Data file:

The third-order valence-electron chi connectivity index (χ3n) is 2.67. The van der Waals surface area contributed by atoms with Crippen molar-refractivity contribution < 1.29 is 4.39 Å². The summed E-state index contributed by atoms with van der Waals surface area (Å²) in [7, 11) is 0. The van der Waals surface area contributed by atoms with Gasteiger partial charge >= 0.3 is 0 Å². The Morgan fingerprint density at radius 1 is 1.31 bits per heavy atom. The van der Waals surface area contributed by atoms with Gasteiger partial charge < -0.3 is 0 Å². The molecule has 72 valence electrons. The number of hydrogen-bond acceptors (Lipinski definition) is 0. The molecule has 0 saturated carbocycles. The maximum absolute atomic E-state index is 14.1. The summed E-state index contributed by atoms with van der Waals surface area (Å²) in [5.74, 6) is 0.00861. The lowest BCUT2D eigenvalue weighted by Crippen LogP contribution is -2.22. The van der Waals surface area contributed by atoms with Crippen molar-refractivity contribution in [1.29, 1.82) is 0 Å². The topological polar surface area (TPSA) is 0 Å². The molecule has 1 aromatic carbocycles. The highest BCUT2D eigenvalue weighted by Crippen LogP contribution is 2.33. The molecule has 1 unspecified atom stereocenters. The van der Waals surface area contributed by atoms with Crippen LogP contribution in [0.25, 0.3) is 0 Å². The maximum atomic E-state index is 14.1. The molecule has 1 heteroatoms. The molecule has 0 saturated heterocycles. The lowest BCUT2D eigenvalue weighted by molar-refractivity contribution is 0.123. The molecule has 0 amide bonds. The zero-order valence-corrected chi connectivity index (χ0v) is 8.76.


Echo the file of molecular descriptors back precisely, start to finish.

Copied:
The third-order valence-electron chi connectivity index (χ3n) is 2.67. The van der Waals surface area contributed by atoms with Crippen molar-refractivity contribution < 1.29 is 4.39 Å². The summed E-state index contributed by atoms with van der Waals surface area (Å²) in [7, 11) is 0. The van der Waals surface area contributed by atoms with Gasteiger partial charge >= 0.3 is 0 Å². The Morgan fingerprint density at radius 1 is 1.31 bits per heavy atom. The van der Waals surface area contributed by atoms with Gasteiger partial charge < -0.3 is 0 Å². The molecule has 72 valence electrons. The number of hydrogen-bond acceptors (Lipinski definition) is 0. The molecule has 0 saturated carbocycles. The maximum absolute atomic E-state index is 14.1. The summed E-state index contributed by atoms with van der Waals surface area (Å²) in [5.74, 6) is 0.00861. The lowest BCUT2D eigenvalue weighted by Crippen LogP contribution is -2.22. The van der Waals surface area contributed by atoms with Crippen molar-refractivity contribution in [1.29, 1.82) is 0 Å². The topological polar surface area (TPSA) is 0 Å². The molecule has 1 aromatic carbocycles. The highest BCUT2D eigenvalue weighted by Crippen LogP contribution is 2.33. The molecule has 1 unspecified atom stereocenters. The van der Waals surface area contributed by atoms with Crippen LogP contribution in [0.25, 0.3) is 0 Å². The maximum atomic E-state index is 14.1. The molecule has 1 heteroatoms. The molecule has 0 saturated heterocycles. The lowest BCUT2D eigenvalue weighted by molar-refractivity contribution is 0.123. The molecule has 0 amide bonds. The zero-order valence-corrected chi connectivity index (χ0v) is 8.76.